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Systematic Review ARTICLE Provisionally accepted The full-text will be published soon. Notify me

Front. Neurol. | doi: 10.3389/fneur.2019.01237

Baseline red blood cell distribution width as a predictor of stroke occurrence and outcome: A comprehensive Meta-Analysis of 31 studies

 SIYING SONG1, 2, 3,  Ran Meng1, 2*, Chang Hua4, Ruijun Kang5, Xiaoxi Zhao1, Xin Du4* and Wen He5*
  • 1Department of Neurology, Xuanwu Hospital, Capital Medical University, China
  • 2Center of Stroke, Beijing Institute for Brain Disorders, China
  • 3Xuanwu Hospital, Capital Medical University, China
  • 4Department of Cardiology, Beijing Anzhen Hospital, Capital Medical University, China
  • 5Department of Ultrasound, Beijing Tiantan Hospital, Capital Medical University, China

Background: Red blood cell distribution (RDW) may be a potential biomarker of inflammation in patients with stroke. Elevated RDW is associated with higher incidence of stroke, unfavorable functional outcome and increased mortality, although results are inconsistent in the reported literature. This study aims to evaluate the predictive power of RDW regarding stroke occurrence and outcome.
Methods: A thorough literature search was conducted utilizing the PubMed Central (PMC) and EMBASE databases to identify studies up to May 2019. Data from these studies was pooled, and combined odds ratios/risk ratios (ORs/RRs) were estimated for the risk of stroke, functional outcome and mortality. Subgroup analysis was also performed to explore heterogeneity in terms of population status, demographic factors (age, gender distribution, and country), and vascular risk factors (hypertension, diabetes mellitus and current smoking).
Results: A total of 31 studies with 3,487,896 patients were included in the analysis. Elevated RDW was found to be a risk factor in ischemic stroke (OR 1.528; 95% CI 1.372-1.703), while combined OR in subarachnoid hemorrhage (SAH) was not statistically significant (OR 1.835; 95% CI 0.888-3.792). Elevated RDW posed increased risk in populations with conventionally higher risk of stroke, such as atrial fibrillation (AF) (OR 1.292; 95% CI 1.107-1.508) and diabetes mellitus (OR 2.101; 95% CI 1.488-2.968), and in community cohorts (OR 1.245; 95% CI 1.216-1.275). In addition, higher RDW was associated with unfavorable functional outcome, either at discharge (OR 1.220; 95% CI 1.070-1.39) or at 90 days (OR 1.277; 95% CI 1.155-1.413). Higher mortality was found in patients with increased RDW (OR 1.278; 95% CI 1.221-1.337), independent of demographic factors (age, gender distribution, country).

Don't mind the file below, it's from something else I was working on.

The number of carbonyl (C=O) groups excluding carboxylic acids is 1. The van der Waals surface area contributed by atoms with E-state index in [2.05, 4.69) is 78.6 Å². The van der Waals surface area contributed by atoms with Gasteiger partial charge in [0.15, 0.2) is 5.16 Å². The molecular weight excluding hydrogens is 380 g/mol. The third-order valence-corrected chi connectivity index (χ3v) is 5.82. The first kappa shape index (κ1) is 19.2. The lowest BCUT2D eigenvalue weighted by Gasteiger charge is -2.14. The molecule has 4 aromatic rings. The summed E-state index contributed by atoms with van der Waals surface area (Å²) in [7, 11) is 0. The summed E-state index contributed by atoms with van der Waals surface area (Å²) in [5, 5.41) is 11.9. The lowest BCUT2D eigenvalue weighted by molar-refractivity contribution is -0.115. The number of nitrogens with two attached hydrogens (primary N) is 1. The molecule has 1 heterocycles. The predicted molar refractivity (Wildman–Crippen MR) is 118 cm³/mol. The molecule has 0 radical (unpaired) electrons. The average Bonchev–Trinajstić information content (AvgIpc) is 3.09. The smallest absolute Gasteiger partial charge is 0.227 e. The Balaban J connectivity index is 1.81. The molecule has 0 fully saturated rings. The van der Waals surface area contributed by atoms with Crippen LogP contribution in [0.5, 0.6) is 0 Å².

Conclusions: Baseline RDW should be integrated into clinical practice as a predictor of ischemic stroke occurrence and outcome. Future studies should also explore the dynamic change of RDW in post-stroke patients to evaluate the clinical significance of RDW and its impact on the inflammatory state of ischemic stroke.

Keywords: Stroke, Red blood cell distribution width (RDW), Risk factor (source: MeSH, Mortality, functional outcome after acute stroke, Meta - analysis

Received: 11 Jun 2019; Accepted: 06 Nov 2019.

Copyright: © 2019 SONG, Meng, Hua, Kang, Zhao, Du and He. This is an open-access article distributed under the terms of the Creative Commons Attribution License (CC BY). The use, distribution or reproduction in other forums is permitted, provided the original author(s) and the copyright owner(s) are credited and that the original publication in this journal is cited, in accordance with accepted academic practice. No use, distribution or reproduction is permitted which does not comply with these terms.

* Correspondence:
Dr. Ran Meng, Department of Neurology, Xuanwu Hospital, Capital Medical University, Beijing, 100053, China, victor65@126.com
Mx. Xin Du, Department of Cardiology, Beijing Anzhen Hospital, Capital Medical University, Beijing, China, duxinheart@sina.com
Mx. Wen He, Department of Ultrasound, Beijing Tiantan Hospital, Capital Medical University, Beijing, China, hewen168@sohu.com